His Highness the TibetanMonkey, Creator of the Movement of
Post by His Highness the TibetanMonkey, Creator of the Movement of Tantra-Hammock
8,000/1 Killed in a Road Accident
Every year 1,500 car drivers and adult passengers die in road smashes,
while around 1,000 pedestrians and cyclists die in road accidents.
Worldwide, over 3,000 people are killed in road crashes daily.
9,300,000/1 Dying in Terrorist Attack
In 2005 there were 651 significant international terrorist attacks
worldwide, killing nearly 2,000 people.
Bicycle safety investment: Nearly nothing. Traffic safety: Nearly at
the bottom of the priorities.
Cost of the two wars: 1 trillion dollars. Something doesn't add up
here, right? (besides the number of 1,500 killed a year).
Millions of dollars are spent every year on polio vaccines despite that
fact that no one has died from polio in the US for around 30 years.
You're failing to include the lives saved by antiterrorism activities.
As far as your claiming that nothing is spent traffic safety, think of
the thousands of dollars every car has in safety equipment, like air
bags and antilock brakes, the billions spent traffic lights and other
traffic control devices, as well as emergency response vehicles,
equipment and personal, to make our roads safer. And they safer: fewer
people were killed last year in car crashes (around 35,000 in the US)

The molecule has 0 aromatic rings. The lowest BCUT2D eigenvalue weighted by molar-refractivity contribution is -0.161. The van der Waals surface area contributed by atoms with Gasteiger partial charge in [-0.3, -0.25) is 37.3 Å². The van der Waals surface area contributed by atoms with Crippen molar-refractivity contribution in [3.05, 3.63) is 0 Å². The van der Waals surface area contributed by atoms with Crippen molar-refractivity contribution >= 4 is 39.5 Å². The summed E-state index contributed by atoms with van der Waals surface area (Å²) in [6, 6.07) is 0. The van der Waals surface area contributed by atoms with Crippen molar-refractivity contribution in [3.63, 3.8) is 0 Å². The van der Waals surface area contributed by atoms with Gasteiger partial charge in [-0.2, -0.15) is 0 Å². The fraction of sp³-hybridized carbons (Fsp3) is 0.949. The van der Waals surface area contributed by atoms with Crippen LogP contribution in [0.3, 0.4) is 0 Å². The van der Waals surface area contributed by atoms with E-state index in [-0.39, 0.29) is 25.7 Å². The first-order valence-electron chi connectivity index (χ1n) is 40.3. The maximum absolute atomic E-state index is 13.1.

compared to around 50,000 in years past, despite the fact that there
were more miles driven than ever before.
Don't tell me we don't spend money on traffic safety.
The key word is PREVENTION. They are working on making cars safer
(which doesn't make them safer from SUVs) but not on preventing
accidents in the first place...
'It's No Accident: The Real Story Behind Senseless Death and Injury on
For more than 30 years, the government has been ramming cars into
walls in an effort to make car crashes safe. The public has been
conditioned to believe that seatbelts, airbags and more "crashworthy"
vehicles are the best ways to protect us from harm on the roads.
Meanwhile, the most basic strategies to deter dangerous driving and
prevent crashes have been ignored. "It's No Accident" provides a rare
glimpse into how the government got seduced by the promise of "safe
crashing." It then examines the major factors involved in crashes
today, including speeding, aggressive driving, distractions (e.g. cell
phones) and drowsy driving. The author reveals that many dangerous
behaviors are now promoted by businesses, and that drivers who kill
often walk away with just a small fine. This expose is a must-read for
anyone concerned about what's happening on our roads and how to stop
A fraction of that trillion dollar would have been better invested in
intelligence or, again, prevention.